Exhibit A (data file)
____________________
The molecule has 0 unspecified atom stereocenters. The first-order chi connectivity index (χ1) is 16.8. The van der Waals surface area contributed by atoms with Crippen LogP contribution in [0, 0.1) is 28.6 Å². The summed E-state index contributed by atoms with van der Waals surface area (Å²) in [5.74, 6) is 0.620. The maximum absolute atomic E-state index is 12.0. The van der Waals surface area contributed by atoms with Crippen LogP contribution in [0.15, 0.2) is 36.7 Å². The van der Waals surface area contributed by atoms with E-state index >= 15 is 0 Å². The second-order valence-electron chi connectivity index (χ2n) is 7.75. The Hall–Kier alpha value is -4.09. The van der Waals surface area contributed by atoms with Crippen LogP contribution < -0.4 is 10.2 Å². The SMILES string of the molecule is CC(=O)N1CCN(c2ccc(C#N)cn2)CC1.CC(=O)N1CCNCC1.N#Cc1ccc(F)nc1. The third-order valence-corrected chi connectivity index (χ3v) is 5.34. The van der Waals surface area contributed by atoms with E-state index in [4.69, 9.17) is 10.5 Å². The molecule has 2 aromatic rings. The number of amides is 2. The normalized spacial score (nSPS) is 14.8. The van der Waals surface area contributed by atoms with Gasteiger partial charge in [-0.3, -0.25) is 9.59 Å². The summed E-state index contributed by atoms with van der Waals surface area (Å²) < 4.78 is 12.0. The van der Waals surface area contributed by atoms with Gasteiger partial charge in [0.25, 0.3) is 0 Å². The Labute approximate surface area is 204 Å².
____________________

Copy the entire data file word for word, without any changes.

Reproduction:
The molecule has 0 unspecified atom stereocenters. The first-order chi connectivity index (χ1) is 16.8. The van der Waals surface area contributed by atoms with Crippen LogP contribution in [0, 0.1) is 28.6 Å². The summed E-state index contributed by atoms with van der Waals surface area (Å²) in [5.74, 6) is 0.620. The maximum absolute atomic E-state index is 12.0. The van der Waals surface area contributed by atoms with Crippen LogP contribution in [0.15, 0.2) is 36.7 Å². The van der Waals surface area contributed by atoms with E-state index >= 15 is 0 Å². The second-order valence-electron chi connectivity index (χ2n) is 7.75. The Hall–Kier alpha value is -4.09. The van der Waals surface area contributed by atoms with Crippen LogP contribution < -0.4 is 10.2 Å². The SMILES string of the molecule is CC(=O)N1CCN(c2ccc(C#N)cn2)CC1.CC(=O)N1CCNCC1.N#Cc1ccc(F)nc1. The third-order valence-corrected chi connectivity index (χ3v) is 5.34. The van der Waals surface area contributed by atoms with E-state index in [4.69, 9.17) is 10.5 Å². The molecule has 2 aromatic rings. The number of amides is 2. The normalized spacial score (nSPS) is 14.8. The van der Waals surface area contributed by atoms with Gasteiger partial charge in [-0.3, -0.25) is 9.59 Å². The summed E-state index contributed by atoms with van der Waals surface area (Å²) < 4.78 is 12.0. The van der Waals surface area contributed by atoms with Gasteiger partial charge in [0.25, 0.3) is 0 Å². The Labute approximate surface area is 204 Å².